And generally speaking, Oshima said he’s more concerned about content than writing style.
“I pick and choose what I look out for,” he said. “I try to find that middle ground.”
A group of UH faculty and students in the 1990s formed “Da Pidgin Coup” to advocate for Pidgin and discuss its linguistic properties. The group — including some of its original members — still meets bimonthly.
Group members in 1999 wrote a position paper in an effort to debunk statements made by former Board of Education chairman Mitsugi Nakashima, who attributed Hawaii students’ poor performance on national standardized writing tests to Pidgin.
Nakashima, like Cayetano, said that students write how they think and talk.
But Pidgin advocates say that efforts to stamp out the language from school settings is simply discrimination in disguise.
“It’s a type of racism and language is just an excuse for it,” said Gavin Furukawa, a Pidgin Coup member and UH-Manoa PhD student whose focuses include Hawaii Creole sociolinguistics.
Hawaii teachers have long grappled with how to address students whose first language is Pidgin. Some use Pidgin with their students so they can better communicate with them; others discourage its use in the classroom in an effort to ensure their students are college- and career-ready.
But advocates say it doesn’t have to be one way or the other.
Some UH education professors, including Maaka, encourage prospective teachers to celebrate Pidgin in the classroom.
“Students should understand that Pidgin is a first language of many, many, many children in the state,” she said. “If you’re trying to get a concept across, then you use whatever vehicle is appropriate.”
Oshima, the Waianae High teacher, said he often speaks Pidgin in class because it helps him get his point across and makes his students “feel more comfortable.”
“A lot of da local teachers (use Pidgin),” said Oshima, who graduated from Kahuku High School in an era when few teachers spoke Pidgin in the classroom. “That’s how we grew up … But I want dem to be able to turn it off and on.”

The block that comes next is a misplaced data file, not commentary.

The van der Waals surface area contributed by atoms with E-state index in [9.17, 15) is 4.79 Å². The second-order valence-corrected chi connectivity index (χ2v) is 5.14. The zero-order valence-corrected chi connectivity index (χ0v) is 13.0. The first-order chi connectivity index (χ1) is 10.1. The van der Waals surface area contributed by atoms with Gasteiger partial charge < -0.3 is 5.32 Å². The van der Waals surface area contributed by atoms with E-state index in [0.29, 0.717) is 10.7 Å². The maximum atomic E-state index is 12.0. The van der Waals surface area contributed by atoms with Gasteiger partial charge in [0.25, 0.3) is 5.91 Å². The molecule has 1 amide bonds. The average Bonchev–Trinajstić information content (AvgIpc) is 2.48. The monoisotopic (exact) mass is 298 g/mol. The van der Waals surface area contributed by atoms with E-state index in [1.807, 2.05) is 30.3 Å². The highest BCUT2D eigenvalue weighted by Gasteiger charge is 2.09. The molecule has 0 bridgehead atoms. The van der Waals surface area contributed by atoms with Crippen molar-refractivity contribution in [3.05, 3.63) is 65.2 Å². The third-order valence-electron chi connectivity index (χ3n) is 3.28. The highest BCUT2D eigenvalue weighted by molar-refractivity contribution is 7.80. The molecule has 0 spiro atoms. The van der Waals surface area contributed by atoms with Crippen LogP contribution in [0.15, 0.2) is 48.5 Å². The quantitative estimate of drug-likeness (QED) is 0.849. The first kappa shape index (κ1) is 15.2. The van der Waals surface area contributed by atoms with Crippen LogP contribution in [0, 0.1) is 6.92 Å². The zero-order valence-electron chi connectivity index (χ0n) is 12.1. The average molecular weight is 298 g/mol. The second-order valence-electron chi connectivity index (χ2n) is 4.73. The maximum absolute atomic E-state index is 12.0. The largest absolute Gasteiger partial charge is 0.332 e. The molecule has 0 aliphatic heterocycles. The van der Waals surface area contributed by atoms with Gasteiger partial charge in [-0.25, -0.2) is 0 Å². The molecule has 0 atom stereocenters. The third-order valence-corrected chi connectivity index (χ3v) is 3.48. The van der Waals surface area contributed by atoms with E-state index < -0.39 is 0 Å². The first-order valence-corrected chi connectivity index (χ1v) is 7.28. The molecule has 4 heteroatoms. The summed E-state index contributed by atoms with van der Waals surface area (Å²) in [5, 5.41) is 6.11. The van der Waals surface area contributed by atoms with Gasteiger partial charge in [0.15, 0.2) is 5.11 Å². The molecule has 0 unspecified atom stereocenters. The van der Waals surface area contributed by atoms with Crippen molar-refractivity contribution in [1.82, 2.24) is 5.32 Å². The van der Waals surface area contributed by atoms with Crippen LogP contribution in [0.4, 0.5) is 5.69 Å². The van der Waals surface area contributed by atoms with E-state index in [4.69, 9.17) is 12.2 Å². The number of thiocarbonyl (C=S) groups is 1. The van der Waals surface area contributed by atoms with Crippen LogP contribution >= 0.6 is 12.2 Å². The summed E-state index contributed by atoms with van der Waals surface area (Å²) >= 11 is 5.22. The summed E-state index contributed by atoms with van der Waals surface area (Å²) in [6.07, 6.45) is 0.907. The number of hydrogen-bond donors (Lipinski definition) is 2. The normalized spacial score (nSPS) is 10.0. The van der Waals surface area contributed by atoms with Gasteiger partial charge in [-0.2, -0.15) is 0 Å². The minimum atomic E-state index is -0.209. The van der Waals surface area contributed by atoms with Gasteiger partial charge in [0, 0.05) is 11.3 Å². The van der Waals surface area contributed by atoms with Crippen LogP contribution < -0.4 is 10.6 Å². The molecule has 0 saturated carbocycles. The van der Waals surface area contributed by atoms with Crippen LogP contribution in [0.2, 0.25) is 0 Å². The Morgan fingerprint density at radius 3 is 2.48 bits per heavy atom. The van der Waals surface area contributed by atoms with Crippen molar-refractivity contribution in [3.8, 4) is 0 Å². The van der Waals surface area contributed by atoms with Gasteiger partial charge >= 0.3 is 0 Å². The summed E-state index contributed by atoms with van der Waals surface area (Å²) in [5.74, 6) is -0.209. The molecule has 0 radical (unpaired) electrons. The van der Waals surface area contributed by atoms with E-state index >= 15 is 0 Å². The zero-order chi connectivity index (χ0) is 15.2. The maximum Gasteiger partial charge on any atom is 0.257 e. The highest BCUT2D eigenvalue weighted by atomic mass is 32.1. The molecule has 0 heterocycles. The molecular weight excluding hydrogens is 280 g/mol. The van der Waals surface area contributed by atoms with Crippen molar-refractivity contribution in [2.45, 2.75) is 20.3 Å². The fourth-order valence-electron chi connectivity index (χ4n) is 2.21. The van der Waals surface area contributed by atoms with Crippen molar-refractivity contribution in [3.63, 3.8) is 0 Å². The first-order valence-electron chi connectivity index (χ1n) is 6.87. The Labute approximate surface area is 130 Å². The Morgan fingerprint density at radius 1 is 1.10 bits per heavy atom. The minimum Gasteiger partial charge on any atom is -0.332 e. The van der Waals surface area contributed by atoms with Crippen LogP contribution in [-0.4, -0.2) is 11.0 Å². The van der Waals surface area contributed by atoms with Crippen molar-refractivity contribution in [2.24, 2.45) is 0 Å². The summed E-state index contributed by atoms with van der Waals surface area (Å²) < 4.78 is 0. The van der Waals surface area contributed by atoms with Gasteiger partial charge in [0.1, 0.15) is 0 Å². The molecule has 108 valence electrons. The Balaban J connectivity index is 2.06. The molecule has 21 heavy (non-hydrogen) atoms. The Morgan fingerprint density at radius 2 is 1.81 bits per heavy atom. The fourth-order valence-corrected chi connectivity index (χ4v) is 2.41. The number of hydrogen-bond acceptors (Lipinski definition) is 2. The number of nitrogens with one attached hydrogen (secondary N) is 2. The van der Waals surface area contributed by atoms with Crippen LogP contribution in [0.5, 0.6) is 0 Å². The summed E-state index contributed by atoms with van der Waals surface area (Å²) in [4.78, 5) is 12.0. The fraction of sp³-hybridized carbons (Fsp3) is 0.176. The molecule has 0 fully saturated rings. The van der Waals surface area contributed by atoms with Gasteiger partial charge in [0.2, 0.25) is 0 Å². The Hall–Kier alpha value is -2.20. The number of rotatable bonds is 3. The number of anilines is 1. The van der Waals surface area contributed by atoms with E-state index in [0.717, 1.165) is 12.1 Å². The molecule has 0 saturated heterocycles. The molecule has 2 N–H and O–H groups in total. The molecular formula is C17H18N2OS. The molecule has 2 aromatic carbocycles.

Oshima said he himself often switches back and forth between Pidgin and English in class — a technique linguists call “code switching.”
Wong, the UH Hawaiian language professor, stressed that acceptance of classroom Pidgin has grown as younger teachers enter the workforce. Most the prospective DOE teachers who are taking his graduate Hawaiian language course like the idea of using Pidgin with their students, he said.
State Rep. Roy Takumi, House Education committee chair, said teachers should encourage students to be proficient in multiple languages, including Pidgin.
“No one disagrees that students should know English,” he said. But “if you get a child who only knows Pidgin … it doesn’t make a lot of sense to me to reach out to that child by only speaking English.”
As long as students are equipped with high-quality English instruction, teachers shouldn’t shun other languages, Takumi said.
“If I just berate and chastise that child [for speaking Pidgin], it’s counterproductive,” he said. “The child would probably withdraw, and I’m not going to get the desired outcomes.”
Experts encourage teachers to help their students recognize what distinguishes their language from others.
If teachers gained further knowledge about Pidgin as a language and could clarify how it’s different from English for their students, they say, Pidgin-speaking students would have a better opportunity to excel.
Sakoda, the UH Pidgin professor, said it’s students’ inability to consciously code-switch between English and Pidgin that can pose problems.
“I don’t think most kids are able to switch it off and on easily — and I don’t mean to say their English is lacking,” he said. “I think they’re not exactly sure when it’s Pidgin and when it’s English … until someone from the mainland who doesn’t know any Pidgin will say, ‘Oh, didn’t you mean…?'”
Higgins also pointed to the esteem kids gain when they perform highly on tests or other coursework that involve Pidgin, such as the education materials she put together.
The UH, in conjunction with Waianae High’s video production academy Searider Productions, also produced a film project about Pidgin use at the school called Ha Kam Wi Tawk Pidgin Yet? Higgins also worked with Farrington High School students to produce a claymation Pidgin tutorial dubbed Da Pidgin Toolkit. Both projects gave students an opportunity to capitalize on their language.
“[T]here would be more respect for it and people would feel more overtly proud,” she said. “I think there’s a covert pride, but it’s not legitimized in a way.”
Higgins has since arriving in Hawaii in 2005 conducted field research on Pidgin by interviewing teachers and students. She says she’s noticed a lot of teachers — even Teach for America teachers who aren’t from here — use the language.
“They see it not just as a language of rapport, good social relations with students, but also a language that conveys knowledge,” Higgins said. “And it’s not just a language for joking around and being silly, but it’s much deeper than that. I think a lot of teachers know that intuitively.”